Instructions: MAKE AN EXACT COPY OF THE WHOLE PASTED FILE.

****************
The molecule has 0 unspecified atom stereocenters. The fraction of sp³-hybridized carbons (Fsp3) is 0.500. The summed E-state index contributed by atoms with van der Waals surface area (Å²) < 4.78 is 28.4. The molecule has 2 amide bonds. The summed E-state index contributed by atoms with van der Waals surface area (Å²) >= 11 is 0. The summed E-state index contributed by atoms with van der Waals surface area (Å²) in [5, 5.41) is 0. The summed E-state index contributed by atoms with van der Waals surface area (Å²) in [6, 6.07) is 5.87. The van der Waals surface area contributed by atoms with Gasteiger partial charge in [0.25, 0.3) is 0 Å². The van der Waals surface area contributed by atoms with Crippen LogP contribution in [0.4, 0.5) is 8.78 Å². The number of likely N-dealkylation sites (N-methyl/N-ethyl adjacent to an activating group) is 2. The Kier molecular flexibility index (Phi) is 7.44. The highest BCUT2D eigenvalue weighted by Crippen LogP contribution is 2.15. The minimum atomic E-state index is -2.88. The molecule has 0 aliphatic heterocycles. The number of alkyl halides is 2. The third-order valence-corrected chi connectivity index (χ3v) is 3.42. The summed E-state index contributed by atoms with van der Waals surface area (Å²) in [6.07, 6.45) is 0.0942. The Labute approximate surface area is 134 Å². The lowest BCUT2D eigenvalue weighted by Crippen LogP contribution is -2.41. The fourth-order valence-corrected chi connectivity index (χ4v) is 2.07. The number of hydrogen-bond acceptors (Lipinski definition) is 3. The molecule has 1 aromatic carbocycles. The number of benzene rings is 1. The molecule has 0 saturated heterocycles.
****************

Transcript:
The molecule has 0 unspecified atom stereocenters. The fraction of sp³-hybridized carbons (Fsp3) is 0.500. The summed E-state index contributed by atoms with van der Waals surface area (Å²) < 4.78 is 28.4. The molecule has 2 amide bonds. The summed E-state index contributed by atoms with van der Waals surface area (Å²) >= 11 is 0. The summed E-state index contributed by atoms with van der Waals surface area (Å²) in [5, 5.41) is 0. The summed E-state index contributed by atoms with van der Waals surface area (Å²) in [6, 6.07) is 5.87. The van der Waals surface area contributed by atoms with Gasteiger partial charge in [0.25, 0.3) is 0 Å². The van der Waals surface area contributed by atoms with Crippen LogP contribution in [0.4, 0.5) is 8.78 Å². The number of likely N-dealkylation sites (N-methyl/N-ethyl adjacent to an activating group) is 2. The Kier molecular flexibility index (Phi) is 7.44. The highest BCUT2D eigenvalue weighted by Crippen LogP contribution is 2.15. The minimum atomic E-state index is -2.88. The molecule has 0 aliphatic heterocycles. The number of alkyl halides is 2. The third-order valence-corrected chi connectivity index (χ3v) is 3.42. The summed E-state index contributed by atoms with van der Waals surface area (Å²) in [6.07, 6.45) is 0.0942. The Labute approximate surface area is 134 Å². The lowest BCUT2D eigenvalue weighted by Crippen LogP contribution is -2.41. The fourth-order valence-corrected chi connectivity index (χ4v) is 2.07. The number of hydrogen-bond acceptors (Lipinski definition) is 3. The molecule has 1 aromatic carbocycles. The number of benzene rings is 1. The molecule has 0 saturated heterocycles.